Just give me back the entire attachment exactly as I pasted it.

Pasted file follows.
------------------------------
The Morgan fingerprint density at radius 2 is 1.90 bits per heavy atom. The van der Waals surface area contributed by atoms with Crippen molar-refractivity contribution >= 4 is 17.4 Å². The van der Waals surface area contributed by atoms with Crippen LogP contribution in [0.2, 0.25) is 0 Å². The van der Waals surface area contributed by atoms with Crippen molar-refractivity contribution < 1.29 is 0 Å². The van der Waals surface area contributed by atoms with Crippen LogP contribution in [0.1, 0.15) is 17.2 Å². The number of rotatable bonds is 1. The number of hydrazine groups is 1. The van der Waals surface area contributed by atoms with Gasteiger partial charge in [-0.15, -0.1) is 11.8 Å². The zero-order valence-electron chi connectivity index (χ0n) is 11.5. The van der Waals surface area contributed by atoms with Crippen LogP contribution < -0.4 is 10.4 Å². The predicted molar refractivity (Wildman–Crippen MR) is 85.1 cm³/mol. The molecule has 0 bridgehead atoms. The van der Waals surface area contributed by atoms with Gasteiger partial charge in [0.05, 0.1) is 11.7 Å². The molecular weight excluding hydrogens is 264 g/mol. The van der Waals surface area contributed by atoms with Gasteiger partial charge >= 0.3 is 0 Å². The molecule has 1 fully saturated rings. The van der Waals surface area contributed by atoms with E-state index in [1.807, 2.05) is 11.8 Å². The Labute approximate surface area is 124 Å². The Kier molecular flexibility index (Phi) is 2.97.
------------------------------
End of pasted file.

The Morgan fingerprint density at radius 2 is 1.90 bits per heavy atom. The van der Waals surface area contributed by atoms with Crippen molar-refractivity contribution >= 4 is 17.4 Å². The van der Waals surface area contributed by atoms with Crippen LogP contribution in [0.2, 0.25) is 0 Å². The van der Waals surface area contributed by atoms with Crippen molar-refractivity contribution < 1.29 is 0 Å². The van der Waals surface area contributed by atoms with Crippen LogP contribution in [0.1, 0.15) is 17.2 Å². The number of rotatable bonds is 1. The number of hydrazine groups is 1. The van der Waals surface area contributed by atoms with Gasteiger partial charge in [-0.15, -0.1) is 11.8 Å². The zero-order valence-electron chi connectivity index (χ0n) is 11.5. The van der Waals surface area contributed by atoms with Crippen LogP contribution < -0.4 is 10.4 Å². The predicted molar refractivity (Wildman–Crippen MR) is 85.1 cm³/mol. The molecule has 0 bridgehead atoms. The van der Waals surface area contributed by atoms with Gasteiger partial charge in [0.05, 0.1) is 11.7 Å². The molecular weight excluding hydrogens is 264 g/mol. The van der Waals surface area contributed by atoms with Gasteiger partial charge >= 0.3 is 0 Å². The molecule has 1 fully saturated rings. The van der Waals surface area contributed by atoms with E-state index in [1.807, 2.05) is 11.8 Å². The Labute approximate surface area is 124 Å². The Kier molecular flexibility index (Phi) is 2.97.